It has been 20 years since the Al Qaeda terrorists killed nearly 3,000 Americans on September 11, 2001, and altered the modern political dynamics forever. However, Adam Putnam, the youngest Congress member at the time, found himself in an unlikely position on the day as he witnessed President George W. Bush from the closest proximity negating with the greatest calamity in America since at least Pearl Harbor.

Like every American, the memory of that devastating day is etched in Putnam’s memory, however, his perspective is very different. At the age of 26, the freshman Republican was eight months into the first of what would be five terms in the White House. 

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Putnam was part of a committee welcoming President Bush outside Emma Booker Elementary School in Sarasota, Florida, when White House Chief of Staff Andrew H. Card interrupted.

In a frantic phone call Card explained to Bush that the President had another call waiting for him and he had to attend to it immediately. Soon the news was delivered to the President that an airplane had crashed into the North Tower of the World Trade Center.

Just a day before, Putnam had flown with his wife and baby daughter to Washington so that he could cast votes to name two post offices.

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“I was still so new,” he said in an interview, NBC News reported. “I still thought it was important to not miss a vote.”

Soon after, he left for Tampa to participate as Bush promoted education policy at the elementary school.

Although the President had the intelligence that America was the target of a sophisticated terrorism plot, Bush wasn’t yet aware that the first plane was part of an extensive assault.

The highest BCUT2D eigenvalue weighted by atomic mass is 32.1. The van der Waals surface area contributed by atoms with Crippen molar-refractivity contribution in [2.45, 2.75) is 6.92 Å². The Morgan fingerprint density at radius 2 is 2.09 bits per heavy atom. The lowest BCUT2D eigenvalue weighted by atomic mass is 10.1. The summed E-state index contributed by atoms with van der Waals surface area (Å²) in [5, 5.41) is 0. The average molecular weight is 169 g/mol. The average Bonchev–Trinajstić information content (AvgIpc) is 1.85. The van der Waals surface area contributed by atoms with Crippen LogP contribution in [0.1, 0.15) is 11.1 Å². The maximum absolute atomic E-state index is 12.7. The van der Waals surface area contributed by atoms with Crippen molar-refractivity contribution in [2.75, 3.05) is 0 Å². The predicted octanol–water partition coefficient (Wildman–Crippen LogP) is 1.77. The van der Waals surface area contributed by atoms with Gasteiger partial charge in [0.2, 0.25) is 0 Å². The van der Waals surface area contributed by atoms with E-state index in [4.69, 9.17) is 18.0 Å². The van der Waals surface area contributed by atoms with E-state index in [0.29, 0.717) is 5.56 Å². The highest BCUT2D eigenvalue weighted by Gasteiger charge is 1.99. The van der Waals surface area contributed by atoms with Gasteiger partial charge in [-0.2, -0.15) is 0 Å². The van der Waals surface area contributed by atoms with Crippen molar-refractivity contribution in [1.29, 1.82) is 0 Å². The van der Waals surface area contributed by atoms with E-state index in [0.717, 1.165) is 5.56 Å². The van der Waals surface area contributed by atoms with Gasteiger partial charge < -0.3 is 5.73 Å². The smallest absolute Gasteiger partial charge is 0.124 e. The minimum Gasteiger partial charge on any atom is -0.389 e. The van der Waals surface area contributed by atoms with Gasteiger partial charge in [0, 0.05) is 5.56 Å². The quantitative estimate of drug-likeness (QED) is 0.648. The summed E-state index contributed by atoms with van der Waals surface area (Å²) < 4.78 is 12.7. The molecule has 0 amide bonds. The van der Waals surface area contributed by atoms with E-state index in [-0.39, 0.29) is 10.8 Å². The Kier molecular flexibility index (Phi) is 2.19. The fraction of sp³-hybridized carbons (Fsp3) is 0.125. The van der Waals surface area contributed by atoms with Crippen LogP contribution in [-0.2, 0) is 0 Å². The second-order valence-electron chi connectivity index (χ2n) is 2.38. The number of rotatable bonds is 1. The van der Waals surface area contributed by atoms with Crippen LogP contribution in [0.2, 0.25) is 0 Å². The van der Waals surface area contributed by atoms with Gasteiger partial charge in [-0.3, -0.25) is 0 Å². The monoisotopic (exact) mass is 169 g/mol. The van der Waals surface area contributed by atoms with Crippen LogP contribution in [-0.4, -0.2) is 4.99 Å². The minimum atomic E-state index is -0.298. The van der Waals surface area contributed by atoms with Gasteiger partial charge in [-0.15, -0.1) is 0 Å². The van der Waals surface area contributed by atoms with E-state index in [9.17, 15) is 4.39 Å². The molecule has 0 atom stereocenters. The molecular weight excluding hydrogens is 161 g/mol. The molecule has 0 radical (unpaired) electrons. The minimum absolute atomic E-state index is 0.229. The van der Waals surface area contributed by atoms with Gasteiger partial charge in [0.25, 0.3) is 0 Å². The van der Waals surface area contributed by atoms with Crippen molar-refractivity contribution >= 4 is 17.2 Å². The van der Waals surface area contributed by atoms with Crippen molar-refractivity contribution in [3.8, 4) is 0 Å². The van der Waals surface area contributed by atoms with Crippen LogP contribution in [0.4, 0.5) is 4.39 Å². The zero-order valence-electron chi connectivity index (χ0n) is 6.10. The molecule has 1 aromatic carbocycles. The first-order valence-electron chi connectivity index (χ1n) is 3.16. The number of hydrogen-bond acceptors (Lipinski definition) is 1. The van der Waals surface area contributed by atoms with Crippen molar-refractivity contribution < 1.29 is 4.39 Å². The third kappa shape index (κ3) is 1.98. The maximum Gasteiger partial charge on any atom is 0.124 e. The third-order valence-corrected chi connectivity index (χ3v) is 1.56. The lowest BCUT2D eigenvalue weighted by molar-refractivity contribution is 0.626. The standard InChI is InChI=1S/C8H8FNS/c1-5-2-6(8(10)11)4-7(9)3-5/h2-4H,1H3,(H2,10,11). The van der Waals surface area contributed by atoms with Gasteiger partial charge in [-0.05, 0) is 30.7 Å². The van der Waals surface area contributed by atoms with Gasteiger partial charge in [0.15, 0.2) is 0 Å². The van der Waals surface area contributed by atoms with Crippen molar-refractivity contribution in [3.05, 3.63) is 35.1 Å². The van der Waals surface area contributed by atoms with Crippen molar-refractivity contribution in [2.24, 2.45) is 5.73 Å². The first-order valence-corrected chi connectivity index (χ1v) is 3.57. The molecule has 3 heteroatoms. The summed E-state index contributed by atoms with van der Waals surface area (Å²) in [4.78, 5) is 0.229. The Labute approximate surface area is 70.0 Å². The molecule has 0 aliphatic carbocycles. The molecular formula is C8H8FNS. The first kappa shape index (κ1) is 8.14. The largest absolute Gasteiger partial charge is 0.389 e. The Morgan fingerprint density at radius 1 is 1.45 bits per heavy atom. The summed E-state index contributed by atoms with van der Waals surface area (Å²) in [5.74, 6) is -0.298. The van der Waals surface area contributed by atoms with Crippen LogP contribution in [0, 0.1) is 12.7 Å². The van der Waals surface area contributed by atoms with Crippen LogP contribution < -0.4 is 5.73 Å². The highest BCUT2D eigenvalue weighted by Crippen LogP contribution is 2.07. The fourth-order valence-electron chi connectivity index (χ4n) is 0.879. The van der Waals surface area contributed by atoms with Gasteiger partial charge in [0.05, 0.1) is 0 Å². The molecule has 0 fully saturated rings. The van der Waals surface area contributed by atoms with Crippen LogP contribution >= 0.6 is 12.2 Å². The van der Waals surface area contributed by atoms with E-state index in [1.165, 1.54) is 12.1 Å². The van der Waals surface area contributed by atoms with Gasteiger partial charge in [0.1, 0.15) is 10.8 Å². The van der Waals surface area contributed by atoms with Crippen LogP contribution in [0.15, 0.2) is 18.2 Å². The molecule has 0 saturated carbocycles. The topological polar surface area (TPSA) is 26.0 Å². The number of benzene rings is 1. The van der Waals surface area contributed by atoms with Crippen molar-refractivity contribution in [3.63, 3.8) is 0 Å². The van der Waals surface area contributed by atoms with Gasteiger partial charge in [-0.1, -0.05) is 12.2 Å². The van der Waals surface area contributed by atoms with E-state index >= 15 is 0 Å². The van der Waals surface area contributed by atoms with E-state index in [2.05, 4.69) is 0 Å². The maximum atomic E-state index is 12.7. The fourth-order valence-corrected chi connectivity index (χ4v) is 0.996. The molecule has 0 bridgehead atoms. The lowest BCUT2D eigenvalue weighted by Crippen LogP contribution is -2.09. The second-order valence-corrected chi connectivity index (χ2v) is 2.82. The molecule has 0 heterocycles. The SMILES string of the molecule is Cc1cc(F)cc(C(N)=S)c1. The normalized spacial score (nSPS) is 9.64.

As a result, Bush went about his usual business, sat down with a second-grade class. Putnam arrived at the school’s media centre, where he was greeted by other dignitaries, White House officials, Secret Service agents, and a class of fifth-graders. They were there when a second aircraft crashed into the South Tower, according to NBC inputs.

Card rushed in to whisper to Bush: “America was under attack.”

White House aides wanted Bush to address the nation as quickly as possible.

Meanwhile, Putnam and Rep. Dan Miller, R-Fla., were called aside by Matt Kirk, a young legislative affairs assistant, who pointed out that all three of them would be judged non-essential and left at the school “if anybody stops to think about it,” Putnam said. They rushed to get into the motorcade’s seats.

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“Terrorism against our nation will not stand,” Bush said, before asking for a moment of silence. While on takeoff, Putnam was thrown back in his seat aboard Air Force One. In an evasive manoeuvre, the plane rose into the air at the highest vertical angle possible.

Putnam and Miller were brought inside Bush’s private cabin for an update at one point. He informed them that a second plane was on its way to Washington and that he would deal with it “one way or another.”

Putnam said that he would subsequently learn that Bush had already issued the order to fire down suspected commercial planes and that the president was aware of a passenger plane accident in western Pennsylvania.

“He’d given the order to shoot it down, but didn’t know it wasn’t shot down,” Putnam said, according to NBC inputs.

While an uncomfortable understanding dawned on Putnam, he stayed on board and observed as the jet was refuelled and stocked with food. It was feasible that the president would have to manage the country for days or weeks from afar.

“It was like watching the doomsday scenario being put into action,” Putnam said.

“It was a jarring shift that has changed the country permanently,” he concludes.